Pulitzer Implosion: Hey, Mr. McNulty, I’m Talking to You, Sir
I received some excellent background and clarification on the composition and history of the Pulitzer drama jury from Christopher Rawson, senior critic of the Pittsburgh Post-Gazette and the chair of the American Theatre Critics Association. For those of you who did not read my original post, below, Charles McNulty, chair of this year’s drama Pulitzer jury and theater critic of the L.A. Times, railed against this year’s winner in a recent column — and I’ve suggested he ought to resign in protest. Thus begetting Rawson’s very helpful and welcome backgrounder.
I should add that ATCA’s new website is not only improved but has terrific content on this issue as well. Check it out.
The Pulitzer drama jury is reappointed afresh each year — which is not to say that certain critics haven’t reappeared on it often, especially back in the days when it was pretty much all New York. (That was loosened up when some well-known ATCA critics lobbied the board.) I imagine that Charles’ fine column already lessens the chance he’ll be reappointed.
Originally, a jury of three critics made one recommendation, which the Board took or didn’t. When overruled in 1934, one panelist wrote, “They don’t want dramatic experts any more. They want office boys. No self-respecting, intelligent critic would serve on such a jury.” All three 1934 panelists refused reappointment the following year. Thereafter, the jury was told to submit a ranked list of three, and most recently, an unranked list, from which the board could pick the one they liked, or, as this year, ignore. Shockingly, there has been no drama Pulitzer at all about 15 times, usually because of its old morals clause which some years ruled out Eugene O’Neill, Lillian Hellman, etc. Frustration with the Pulitzers led to the 1935 founding of the New York Drama Critics Circle, to give its own awards, although those are limited to NYC, while the Pulitzers claim to be national — although they rarely are. A show still running on Broadway has an advantage, because even board members who don’t go to the theater can rush to see it at the last minute before voting.
To sum up, all along there’s been gradual erosion of the critics’ role and a tendency to blandness in the drama Pulitzer. To make the best of that, let’s say that theater is a lively, in-your-face art that stirs up controversy, one about which even amateurs know what they like, or think they do.
Given Rawson’s information, we can at least assume McNulty won’t be reappointed. So much for my fall-0n-your-sword and-resign idea.
Then again, isn’t the point that critics should stand by their word?
Therefore, my original piece:
The days of courtly, gentleman-like smiles all around among theater critics — in New York, anyway — may be bumping, like Gypsy Rose Lee before a hormonal crowd, up against reality. Or perhaps humping and bumping. The 2010 Pulitzer Prize for Drama was awarded to the Broadway musical Next to Normal on Monday, and oh, the shock, the outrage, the moaning, the head-scratching, the fire-ants-in-the-pants jumping up and down are all underway. Everything but the Patriot Act to incarcerate those disagreeing with the Pulitzer board, which chose to overrule the recommendations of the Pulitzer jury, which is headed by Los Angeles Times theater critic Charles McNulty.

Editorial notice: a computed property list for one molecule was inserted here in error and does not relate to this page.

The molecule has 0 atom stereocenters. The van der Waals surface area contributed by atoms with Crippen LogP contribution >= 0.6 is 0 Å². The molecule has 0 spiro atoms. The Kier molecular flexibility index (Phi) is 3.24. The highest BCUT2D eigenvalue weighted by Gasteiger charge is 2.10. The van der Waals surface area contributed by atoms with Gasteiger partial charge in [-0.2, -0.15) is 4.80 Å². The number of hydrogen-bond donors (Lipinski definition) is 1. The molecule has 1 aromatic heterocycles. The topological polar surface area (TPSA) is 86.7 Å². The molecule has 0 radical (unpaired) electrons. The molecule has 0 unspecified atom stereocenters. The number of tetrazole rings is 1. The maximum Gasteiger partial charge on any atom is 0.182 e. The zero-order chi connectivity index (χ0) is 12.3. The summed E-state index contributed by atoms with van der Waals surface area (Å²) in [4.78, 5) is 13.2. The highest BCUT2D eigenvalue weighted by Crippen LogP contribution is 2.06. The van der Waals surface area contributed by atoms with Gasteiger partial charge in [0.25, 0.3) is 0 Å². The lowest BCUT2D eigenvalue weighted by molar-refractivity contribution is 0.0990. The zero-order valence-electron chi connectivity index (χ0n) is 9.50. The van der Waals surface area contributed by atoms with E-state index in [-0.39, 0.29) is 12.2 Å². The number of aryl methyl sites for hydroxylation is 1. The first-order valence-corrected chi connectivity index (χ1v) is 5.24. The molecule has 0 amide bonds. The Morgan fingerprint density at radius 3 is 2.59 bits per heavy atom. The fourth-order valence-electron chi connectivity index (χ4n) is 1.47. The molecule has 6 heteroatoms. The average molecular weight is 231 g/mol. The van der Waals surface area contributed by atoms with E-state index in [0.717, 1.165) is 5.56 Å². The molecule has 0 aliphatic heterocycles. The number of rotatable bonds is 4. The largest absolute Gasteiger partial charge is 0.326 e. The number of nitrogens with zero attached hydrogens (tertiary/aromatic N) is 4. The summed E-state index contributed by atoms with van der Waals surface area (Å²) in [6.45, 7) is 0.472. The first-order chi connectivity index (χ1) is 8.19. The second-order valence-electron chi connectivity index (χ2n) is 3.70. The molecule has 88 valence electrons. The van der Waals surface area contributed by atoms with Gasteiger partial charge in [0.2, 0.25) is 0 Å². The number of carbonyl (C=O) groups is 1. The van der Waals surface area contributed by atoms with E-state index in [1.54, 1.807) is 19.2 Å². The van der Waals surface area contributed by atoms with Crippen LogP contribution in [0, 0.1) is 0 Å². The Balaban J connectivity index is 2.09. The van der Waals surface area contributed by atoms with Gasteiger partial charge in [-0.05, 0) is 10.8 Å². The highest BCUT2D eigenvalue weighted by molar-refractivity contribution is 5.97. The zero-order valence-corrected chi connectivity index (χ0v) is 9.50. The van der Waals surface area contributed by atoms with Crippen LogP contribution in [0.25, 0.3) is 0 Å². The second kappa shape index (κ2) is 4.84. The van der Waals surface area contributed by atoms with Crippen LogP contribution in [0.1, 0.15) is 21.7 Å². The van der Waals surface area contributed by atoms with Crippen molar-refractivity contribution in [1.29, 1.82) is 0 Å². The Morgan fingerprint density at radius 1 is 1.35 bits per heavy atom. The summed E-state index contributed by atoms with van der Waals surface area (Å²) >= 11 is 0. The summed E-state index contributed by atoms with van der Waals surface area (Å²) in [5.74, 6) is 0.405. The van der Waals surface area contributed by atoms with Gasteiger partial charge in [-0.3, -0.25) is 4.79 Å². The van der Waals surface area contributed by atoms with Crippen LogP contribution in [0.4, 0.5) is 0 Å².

Well, McNulty ain’t havin’ none of it. In a scathing piece in yesterday’s Times, he formally blasted the “mandarins at Columbia University’s journalism school” for ignoring “the advice of its drama jury in favor of its own sentiments.”
This is a particularly ouch-worthy passage:
In an era in which important new dramatic works rarely get their start in New York, the board’s geographical myopia, a vision of the American theater that starts in Times Square and ends just a short taxi ride away is especially disheartening. Does anyone really believe that “Next to Normal” would have been chosen had it been submitted when it was at Arena Stage in Washington, D.C.?
Here’s the problem: While McNulty can rail against the insularity and myopia of a Pulitzer board that “doesn’t have members who are better able to distinguish the merits of a production from the merits of a dramatic work,” he himself apparently doesn’t plan to absent himself from the process going forward. There is this thing called resigning, called ethics, called standards, called putting one’s money where one’s mouth is. If the Pulitzer board is so Gotham-centric, so clouded by a vision of “American theater starts in Times Square and ends just a short taxi ride away,” why bother?
McNulty address that:
I’ll grant you it’s a strange job, but what’s the point of having it if you can’t advocate for finalists as talented as Rajiv Joseph’s “Bengal Tiger at the Baghdad Zoo,” Kristoffer Diaz’s “The Elaborate Entrance of Chad Deity” and Sarah Ruhl’s “In the Next Room or the Vibrator Play”?
With all due respect to Mr. McNulty, whose insight and analysis I enjoy without reservation, there is no point in such advocacy if those with final say are beyond reach, as would be implied. How do you wake them up? Fall on your sword, man. State out loud, publicly: “Enough!” Don’t scurry back to your critic’s notebook while clutching on to a position for dear life. I respect McNulty’s broadside against the Pulitzer board — it’s brave, it’s honest, a mark of valor. But I could respect him much more if he stepped down. Then at least the American theater would know he truly meant it.